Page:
Aram Aharonian

The comparison may not be perfect, but officials of two new television networks, slated to start broadcasting across South America sometime this year, say they have the same underlying goal as the 24-hour Arabic-language news channel: more local control of the images and words that define their region on the small screen, and less dependence on foreign-based satellite TV giants.

Reporter Luciana Rodrigues, holding microphone, interviews a rap musician in January during TV Brasil’s first test broadcast.
In other words: more coverage of elections in Montevideo or bullfighting in Bogota, and less focus on distant happenings such as the Michael Jackson trial.

"We need to see a point of view that comes from South America, not from Europe or the United States," said Aram Aharonian, director of Telesur, a network based in Venezuela that hopes to launch in May. "Why can’t we have our own point of view?"

Both Telesur and TV Brasil, based here in the Brazilian capital, are government-funded projects. They are products of a philosophy that is spreading throughout South America, fueled by governments that seek more economic and cultural independence from Europe and the United States.

Venezuelan President Hugo Chavez, who is helping guide the creation of Telesur, has long pressed for alternative sources of information that can compete with such networks as CNN and the BBC. In recent months, the project has received pledges of financial and technical support from Argentina, Brazil, Uruguay and other neighbors.

The leaders of those countries might not speak with the fiery flair of Chavez — a populist politician who is Latin America’s most vocal critic of the United States — but each has indicated reluctance to surrender to the ebbs and flows of free market forces generated in wealthy, first-world countries.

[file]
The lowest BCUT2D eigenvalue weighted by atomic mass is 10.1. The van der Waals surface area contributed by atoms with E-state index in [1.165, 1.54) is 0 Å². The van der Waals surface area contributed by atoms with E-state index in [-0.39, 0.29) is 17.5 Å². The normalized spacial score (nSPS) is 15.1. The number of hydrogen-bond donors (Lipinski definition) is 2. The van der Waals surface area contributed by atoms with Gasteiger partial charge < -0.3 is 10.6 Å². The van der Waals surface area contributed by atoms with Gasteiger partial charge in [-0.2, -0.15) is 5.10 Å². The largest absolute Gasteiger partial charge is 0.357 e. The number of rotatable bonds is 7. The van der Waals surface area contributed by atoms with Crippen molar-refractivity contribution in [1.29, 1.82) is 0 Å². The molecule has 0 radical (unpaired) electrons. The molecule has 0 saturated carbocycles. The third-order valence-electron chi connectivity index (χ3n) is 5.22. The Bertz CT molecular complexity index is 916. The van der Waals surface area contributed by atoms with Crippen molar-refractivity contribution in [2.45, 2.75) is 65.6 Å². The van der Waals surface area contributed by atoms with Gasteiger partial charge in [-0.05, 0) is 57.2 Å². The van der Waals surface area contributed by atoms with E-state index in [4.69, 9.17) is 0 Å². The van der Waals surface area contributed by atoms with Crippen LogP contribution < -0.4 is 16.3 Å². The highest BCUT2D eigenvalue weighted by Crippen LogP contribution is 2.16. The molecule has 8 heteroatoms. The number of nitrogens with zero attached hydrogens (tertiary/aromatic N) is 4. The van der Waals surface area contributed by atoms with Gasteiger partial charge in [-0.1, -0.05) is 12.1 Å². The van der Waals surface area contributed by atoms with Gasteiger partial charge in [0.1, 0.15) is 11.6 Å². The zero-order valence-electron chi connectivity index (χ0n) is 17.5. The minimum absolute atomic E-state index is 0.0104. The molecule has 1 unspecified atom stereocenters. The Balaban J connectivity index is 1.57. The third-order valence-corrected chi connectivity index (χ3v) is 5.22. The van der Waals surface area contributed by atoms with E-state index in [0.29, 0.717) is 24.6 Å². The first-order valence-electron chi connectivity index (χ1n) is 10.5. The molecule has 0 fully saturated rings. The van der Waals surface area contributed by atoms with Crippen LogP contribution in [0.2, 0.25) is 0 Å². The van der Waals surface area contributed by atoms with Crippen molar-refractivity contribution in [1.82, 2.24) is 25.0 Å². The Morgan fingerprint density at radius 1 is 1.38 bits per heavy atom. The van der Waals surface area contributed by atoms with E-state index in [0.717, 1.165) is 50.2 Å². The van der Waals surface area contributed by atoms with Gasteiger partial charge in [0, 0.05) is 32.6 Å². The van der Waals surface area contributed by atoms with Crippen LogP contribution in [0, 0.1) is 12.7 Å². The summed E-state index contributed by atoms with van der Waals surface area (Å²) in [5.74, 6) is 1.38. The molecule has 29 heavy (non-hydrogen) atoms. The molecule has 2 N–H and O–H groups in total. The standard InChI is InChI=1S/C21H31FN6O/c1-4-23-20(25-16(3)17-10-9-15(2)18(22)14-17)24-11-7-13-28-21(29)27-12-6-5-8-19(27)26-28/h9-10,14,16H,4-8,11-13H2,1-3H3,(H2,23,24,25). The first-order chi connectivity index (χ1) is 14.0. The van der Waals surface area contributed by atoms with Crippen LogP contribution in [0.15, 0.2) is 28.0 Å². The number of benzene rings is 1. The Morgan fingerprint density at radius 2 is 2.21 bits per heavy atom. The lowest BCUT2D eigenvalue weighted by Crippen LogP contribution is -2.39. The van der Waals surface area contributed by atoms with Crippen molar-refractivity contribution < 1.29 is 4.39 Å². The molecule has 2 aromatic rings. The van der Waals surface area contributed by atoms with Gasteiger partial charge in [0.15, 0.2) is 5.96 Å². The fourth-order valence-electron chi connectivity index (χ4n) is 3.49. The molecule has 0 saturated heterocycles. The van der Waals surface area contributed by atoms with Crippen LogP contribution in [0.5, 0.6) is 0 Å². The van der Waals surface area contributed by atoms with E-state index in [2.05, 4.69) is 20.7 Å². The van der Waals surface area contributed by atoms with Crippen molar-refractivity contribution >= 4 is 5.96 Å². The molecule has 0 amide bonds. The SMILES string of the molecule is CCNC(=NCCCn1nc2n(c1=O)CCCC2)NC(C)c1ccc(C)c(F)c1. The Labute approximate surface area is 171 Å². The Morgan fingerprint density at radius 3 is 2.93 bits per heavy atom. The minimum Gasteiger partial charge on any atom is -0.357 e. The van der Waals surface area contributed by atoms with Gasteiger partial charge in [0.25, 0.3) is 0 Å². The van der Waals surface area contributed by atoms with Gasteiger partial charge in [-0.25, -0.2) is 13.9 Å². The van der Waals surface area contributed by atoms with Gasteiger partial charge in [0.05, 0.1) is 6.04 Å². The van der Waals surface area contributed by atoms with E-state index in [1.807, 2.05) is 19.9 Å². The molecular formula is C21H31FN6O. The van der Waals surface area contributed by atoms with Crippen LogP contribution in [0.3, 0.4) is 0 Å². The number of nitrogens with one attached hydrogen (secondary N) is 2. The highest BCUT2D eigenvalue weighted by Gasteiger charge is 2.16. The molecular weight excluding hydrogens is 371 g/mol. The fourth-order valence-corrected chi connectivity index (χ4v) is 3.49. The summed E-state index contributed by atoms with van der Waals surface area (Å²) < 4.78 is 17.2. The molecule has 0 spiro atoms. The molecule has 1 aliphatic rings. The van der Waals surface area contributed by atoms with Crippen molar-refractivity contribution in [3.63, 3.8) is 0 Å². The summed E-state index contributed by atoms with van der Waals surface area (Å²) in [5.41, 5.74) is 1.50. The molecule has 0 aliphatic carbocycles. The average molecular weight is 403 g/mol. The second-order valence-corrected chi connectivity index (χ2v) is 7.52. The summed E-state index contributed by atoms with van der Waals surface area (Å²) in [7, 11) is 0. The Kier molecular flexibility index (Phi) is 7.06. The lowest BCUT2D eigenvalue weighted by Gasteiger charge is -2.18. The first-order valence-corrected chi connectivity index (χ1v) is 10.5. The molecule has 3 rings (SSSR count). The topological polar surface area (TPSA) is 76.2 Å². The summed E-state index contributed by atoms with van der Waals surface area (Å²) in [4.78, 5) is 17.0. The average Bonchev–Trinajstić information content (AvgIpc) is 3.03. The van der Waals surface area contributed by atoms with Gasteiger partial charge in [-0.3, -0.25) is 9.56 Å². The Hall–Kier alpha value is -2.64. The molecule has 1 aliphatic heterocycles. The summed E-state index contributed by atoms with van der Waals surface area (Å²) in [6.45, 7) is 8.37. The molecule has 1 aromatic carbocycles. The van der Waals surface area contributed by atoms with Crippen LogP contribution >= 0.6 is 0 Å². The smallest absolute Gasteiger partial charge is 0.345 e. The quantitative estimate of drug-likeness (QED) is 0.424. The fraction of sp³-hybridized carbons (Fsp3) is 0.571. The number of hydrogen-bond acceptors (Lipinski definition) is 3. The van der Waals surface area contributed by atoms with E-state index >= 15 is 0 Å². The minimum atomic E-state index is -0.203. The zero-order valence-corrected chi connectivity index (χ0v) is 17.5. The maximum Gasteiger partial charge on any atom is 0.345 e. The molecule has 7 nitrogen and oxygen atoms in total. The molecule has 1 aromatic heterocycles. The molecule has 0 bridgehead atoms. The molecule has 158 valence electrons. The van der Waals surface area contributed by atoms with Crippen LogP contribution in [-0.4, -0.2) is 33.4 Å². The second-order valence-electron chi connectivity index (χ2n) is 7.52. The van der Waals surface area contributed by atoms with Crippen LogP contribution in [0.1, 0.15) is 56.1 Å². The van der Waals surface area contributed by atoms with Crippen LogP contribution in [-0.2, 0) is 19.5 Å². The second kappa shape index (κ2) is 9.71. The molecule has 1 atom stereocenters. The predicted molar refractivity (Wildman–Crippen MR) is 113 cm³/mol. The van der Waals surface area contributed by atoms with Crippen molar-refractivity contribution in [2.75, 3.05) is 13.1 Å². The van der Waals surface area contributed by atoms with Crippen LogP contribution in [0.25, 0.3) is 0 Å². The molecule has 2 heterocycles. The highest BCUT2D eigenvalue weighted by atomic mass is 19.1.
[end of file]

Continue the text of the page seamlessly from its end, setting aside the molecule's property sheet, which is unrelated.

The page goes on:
The idea of a united bloc of South American nations has long been imagined but never attained. One of the hopes driving both networks, organizers said, is that they might help achieve more unity among the region’s nations, with an eye to developing the same kind of collective clout wielded by members of the European Union.

"We are at the beginning of something very new," said Eugenio Bucci, president of Radiobras, a public media company in Brazil that is helping coordinate the project. "But what is new is not just this television project, but an overall process of integration among the countries of South America."

At TV Brasil, executives hope to form partnerships with existing channels in the region, and they will travel to neighboring countries this spring to work out the details. Both they and Telesur executives say they will not be rivals, but rather partners with a common goal of showing the world through Latin American eyes.

In a boardroom here last week, a group of media executives watched videotape from TV Brasil’s first test broadcast, transmitted via satellite in January from the World Social Forum in Porto Alegre. The tape provided what they called a good preview of what the station might be like — a mix of newscasts and public television-style cultural programming and documentaries.